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Transparency is vital for earning digital trust of banking consumers

The news: Companies are more optimistic about consumers’ level of trust in their technology than consumers themselves are, per data published by PYMNTS—and this mismatch in perception has significant implications for digital-banking relationships.

More on this: The data reveals a gap of 34 percentage points between the groups about whether trust is on the upswing:

  • 55% of business leaders believe that trust from consumers in their technology is increasing.
  • Meanwhile, only 21% of consumers said their trust is going up
  • In contrast, 28% of consumer respondents said their trust is declining.

The results also show a wide gap between how businesses view the problem of trust and how they view their own companies:

  • 76% replied that there is a crisis in consumers’ trust in technology companies.
  • However, 80% of respondents gave their companies A or B grades for using solutions designed to protect customers’ data.

What people want: PYMNTS added that consumers prioritized data transparency from businesses in several responses:

  • 44% said they want companies to respond to breaches by being transparent and taking visible action.
  • 39% said they want to know how companies monetize their data and how it’s used.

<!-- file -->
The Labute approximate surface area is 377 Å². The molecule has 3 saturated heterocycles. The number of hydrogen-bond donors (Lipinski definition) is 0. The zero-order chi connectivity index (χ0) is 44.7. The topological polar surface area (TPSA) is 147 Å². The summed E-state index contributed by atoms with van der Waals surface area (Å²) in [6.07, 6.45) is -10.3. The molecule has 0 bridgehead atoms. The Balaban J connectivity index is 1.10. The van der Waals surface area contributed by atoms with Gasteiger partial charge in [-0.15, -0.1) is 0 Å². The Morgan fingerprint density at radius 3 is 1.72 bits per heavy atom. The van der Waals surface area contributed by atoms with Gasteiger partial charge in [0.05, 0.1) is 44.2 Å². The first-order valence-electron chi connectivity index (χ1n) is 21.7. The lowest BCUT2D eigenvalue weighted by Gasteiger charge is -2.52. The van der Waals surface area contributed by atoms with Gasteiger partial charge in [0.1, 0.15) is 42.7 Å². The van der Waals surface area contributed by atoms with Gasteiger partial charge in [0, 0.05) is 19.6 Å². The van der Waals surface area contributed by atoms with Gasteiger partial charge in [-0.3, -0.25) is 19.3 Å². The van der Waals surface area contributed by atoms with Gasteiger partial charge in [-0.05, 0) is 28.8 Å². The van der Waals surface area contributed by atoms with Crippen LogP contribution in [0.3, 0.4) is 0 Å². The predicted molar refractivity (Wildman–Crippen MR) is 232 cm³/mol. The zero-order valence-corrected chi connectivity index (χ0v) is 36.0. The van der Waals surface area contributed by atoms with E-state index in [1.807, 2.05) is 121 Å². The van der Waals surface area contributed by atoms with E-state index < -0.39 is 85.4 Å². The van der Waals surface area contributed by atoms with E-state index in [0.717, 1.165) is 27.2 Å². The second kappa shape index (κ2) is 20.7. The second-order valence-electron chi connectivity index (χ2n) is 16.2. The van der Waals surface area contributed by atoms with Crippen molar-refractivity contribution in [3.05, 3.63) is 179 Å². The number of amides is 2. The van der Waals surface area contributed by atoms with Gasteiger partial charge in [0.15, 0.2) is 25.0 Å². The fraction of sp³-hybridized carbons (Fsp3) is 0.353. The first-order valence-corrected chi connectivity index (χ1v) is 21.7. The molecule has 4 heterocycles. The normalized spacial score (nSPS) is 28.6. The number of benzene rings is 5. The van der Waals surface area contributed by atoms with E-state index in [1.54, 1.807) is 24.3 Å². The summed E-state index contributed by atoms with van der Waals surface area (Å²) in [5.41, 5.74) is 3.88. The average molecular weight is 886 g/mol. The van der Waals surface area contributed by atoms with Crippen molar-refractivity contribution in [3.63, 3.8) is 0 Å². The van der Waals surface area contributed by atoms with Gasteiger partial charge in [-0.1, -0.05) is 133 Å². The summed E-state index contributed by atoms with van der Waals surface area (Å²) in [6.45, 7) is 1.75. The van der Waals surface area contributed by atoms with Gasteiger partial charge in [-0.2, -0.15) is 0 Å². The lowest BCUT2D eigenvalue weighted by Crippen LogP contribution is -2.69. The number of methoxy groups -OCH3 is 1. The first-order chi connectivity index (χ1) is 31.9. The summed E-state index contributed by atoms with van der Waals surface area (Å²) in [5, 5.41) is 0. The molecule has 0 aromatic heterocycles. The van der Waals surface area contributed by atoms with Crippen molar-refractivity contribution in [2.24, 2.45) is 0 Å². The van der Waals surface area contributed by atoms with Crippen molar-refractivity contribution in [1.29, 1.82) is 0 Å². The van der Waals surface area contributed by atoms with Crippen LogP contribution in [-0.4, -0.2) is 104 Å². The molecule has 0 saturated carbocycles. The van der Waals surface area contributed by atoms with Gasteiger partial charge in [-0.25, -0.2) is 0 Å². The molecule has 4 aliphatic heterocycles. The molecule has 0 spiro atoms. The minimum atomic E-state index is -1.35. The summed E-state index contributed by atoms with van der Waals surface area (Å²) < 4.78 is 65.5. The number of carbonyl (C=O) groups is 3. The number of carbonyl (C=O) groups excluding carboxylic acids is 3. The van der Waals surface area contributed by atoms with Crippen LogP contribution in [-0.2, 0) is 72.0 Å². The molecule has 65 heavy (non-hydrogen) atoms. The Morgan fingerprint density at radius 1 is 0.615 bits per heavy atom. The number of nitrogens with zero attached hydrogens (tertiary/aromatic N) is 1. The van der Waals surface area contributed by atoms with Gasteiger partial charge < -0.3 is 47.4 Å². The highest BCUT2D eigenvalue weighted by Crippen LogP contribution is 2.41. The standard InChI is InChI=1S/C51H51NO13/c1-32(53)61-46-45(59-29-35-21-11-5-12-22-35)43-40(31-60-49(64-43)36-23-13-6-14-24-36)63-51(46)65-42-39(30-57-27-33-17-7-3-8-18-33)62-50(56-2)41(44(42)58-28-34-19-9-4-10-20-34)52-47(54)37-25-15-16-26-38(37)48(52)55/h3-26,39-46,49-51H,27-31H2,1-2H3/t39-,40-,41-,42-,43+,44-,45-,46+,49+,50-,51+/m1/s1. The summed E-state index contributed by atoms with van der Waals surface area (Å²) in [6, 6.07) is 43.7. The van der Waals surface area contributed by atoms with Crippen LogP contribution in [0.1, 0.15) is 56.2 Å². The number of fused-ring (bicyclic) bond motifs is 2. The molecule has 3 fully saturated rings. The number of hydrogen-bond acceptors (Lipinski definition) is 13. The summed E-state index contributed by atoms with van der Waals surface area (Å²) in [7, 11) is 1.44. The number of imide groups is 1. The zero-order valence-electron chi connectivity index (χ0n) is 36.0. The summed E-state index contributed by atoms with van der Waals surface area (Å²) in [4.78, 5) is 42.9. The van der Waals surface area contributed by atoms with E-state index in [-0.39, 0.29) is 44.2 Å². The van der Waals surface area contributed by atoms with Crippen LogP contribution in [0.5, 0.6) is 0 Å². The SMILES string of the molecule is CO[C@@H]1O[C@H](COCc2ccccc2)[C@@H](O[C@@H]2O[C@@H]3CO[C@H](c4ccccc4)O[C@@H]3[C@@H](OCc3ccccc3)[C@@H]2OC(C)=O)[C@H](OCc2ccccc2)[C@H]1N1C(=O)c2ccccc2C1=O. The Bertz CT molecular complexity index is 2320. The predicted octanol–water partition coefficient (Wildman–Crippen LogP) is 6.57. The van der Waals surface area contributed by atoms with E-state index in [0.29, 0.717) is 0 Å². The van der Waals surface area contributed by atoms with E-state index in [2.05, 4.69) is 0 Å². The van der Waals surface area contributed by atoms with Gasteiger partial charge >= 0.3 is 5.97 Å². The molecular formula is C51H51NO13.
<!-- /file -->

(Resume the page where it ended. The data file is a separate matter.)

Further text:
• Another 39% replied that they value transparency from businesses about how they share their data.

The publication added that consumers value the security implied by a certain level of friction tied to authentication more than they are frustrated by dealing with it.

The big takeaway: The findings point to the importance of transparency for banks and other financial institutions (FIs) in building digital trust with consumers, which is crucial for getting and keeping their business. Trust is integral to wider adoption of open banking, which requires account holders’ consent to share their data with outside vendors.

In this growing space, there’s also a gap between banks and third-party FIs. When it comes to digital trust, banks are in better shape. For example, a March 2021 international survey from Capgemini and Efma showed that, while 86% of respondents were willing to share their data, the cohort expressed varying levels of comfort depending on the circumstance:

  • 36% of that group said they would only share their data with their banks, and not third parties.
  • 26% expressed an openness to sharing their data, provided that they know how it’s being used.
  • 24% simply replied that they were willing to share data with their bank.

Open banking could gain more favor with consumers if FIs, particularly third parties, are up front with them on how they handle their data. This can include disclosure of security measures and of the entities with which they subsequently share data.